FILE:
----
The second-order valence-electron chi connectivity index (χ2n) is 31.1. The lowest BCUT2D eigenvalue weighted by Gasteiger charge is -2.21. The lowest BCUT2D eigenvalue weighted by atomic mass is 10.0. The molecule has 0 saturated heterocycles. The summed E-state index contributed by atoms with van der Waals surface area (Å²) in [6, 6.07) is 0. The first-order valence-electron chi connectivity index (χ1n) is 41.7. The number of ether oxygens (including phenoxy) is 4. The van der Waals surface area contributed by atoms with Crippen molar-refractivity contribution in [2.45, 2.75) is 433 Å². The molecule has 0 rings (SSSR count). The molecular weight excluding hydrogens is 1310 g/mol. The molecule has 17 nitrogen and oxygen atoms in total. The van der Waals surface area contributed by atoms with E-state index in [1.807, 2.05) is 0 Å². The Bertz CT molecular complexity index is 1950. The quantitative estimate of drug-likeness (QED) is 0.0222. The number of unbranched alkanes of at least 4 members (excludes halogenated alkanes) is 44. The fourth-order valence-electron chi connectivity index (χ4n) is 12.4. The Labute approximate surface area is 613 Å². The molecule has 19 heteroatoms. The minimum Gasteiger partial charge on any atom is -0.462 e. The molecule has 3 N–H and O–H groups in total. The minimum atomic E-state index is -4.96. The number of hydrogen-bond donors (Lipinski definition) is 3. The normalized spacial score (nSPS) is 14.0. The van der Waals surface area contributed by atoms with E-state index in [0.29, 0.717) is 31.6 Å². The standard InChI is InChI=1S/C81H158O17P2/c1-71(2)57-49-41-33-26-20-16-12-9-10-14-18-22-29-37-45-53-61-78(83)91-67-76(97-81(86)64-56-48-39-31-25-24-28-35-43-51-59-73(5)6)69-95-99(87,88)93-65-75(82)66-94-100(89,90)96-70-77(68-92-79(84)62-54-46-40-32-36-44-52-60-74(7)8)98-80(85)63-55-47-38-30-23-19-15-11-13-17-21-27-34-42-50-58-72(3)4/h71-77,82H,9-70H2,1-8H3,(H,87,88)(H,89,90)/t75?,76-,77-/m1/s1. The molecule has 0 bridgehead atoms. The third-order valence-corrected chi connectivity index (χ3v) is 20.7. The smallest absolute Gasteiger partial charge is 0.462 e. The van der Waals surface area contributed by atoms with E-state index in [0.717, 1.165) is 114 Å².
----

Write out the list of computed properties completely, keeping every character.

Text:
The second-order valence-electron chi connectivity index (χ2n) is 31.1. The lowest BCUT2D eigenvalue weighted by Gasteiger charge is -2.21. The lowest BCUT2D eigenvalue weighted by atomic mass is 10.0. The molecule has 0 saturated heterocycles. The summed E-state index contributed by atoms with van der Waals surface area (Å²) in [6, 6.07) is 0. The first-order valence-electron chi connectivity index (χ1n) is 41.7. The number of ether oxygens (including phenoxy) is 4. The van der Waals surface area contributed by atoms with Crippen molar-refractivity contribution in [2.45, 2.75) is 433 Å². The molecule has 0 rings (SSSR count). The molecular weight excluding hydrogens is 1310 g/mol. The molecule has 17 nitrogen and oxygen atoms in total. The van der Waals surface area contributed by atoms with E-state index in [1.807, 2.05) is 0 Å². The Bertz CT molecular complexity index is 1950. The quantitative estimate of drug-likeness (QED) is 0.0222. The number of unbranched alkanes of at least 4 members (excludes halogenated alkanes) is 44. The fourth-order valence-electron chi connectivity index (χ4n) is 12.4. The Labute approximate surface area is 613 Å². The molecule has 19 heteroatoms. The minimum Gasteiger partial charge on any atom is -0.462 e. The molecule has 3 N–H and O–H groups in total. The minimum atomic E-state index is -4.96. The number of hydrogen-bond donors (Lipinski definition) is 3. The normalized spacial score (nSPS) is 14.0. The van der Waals surface area contributed by atoms with E-state index in [0.29, 0.717) is 31.6 Å². The standard InChI is InChI=1S/C81H158O17P2/c1-71(2)57-49-41-33-26-20-16-12-9-10-14-18-22-29-37-45-53-61-78(83)91-67-76(97-81(86)64-56-48-39-31-25-24-28-35-43-51-59-73(5)6)69-95-99(87,88)93-65-75(82)66-94-100(89,90)96-70-77(68-92-79(84)62-54-46-40-32-36-44-52-60-74(7)8)98-80(85)63-55-47-38-30-23-19-15-11-13-17-21-27-34-42-50-58-72(3)4/h71-77,82H,9-70H2,1-8H3,(H,87,88)(H,89,90)/t75?,76-,77-/m1/s1. The molecule has 0 bridgehead atoms. The third-order valence-corrected chi connectivity index (χ3v) is 20.7. The smallest absolute Gasteiger partial charge is 0.462 e. The van der Waals surface area contributed by atoms with E-state index in [0.717, 1.165) is 114 Å².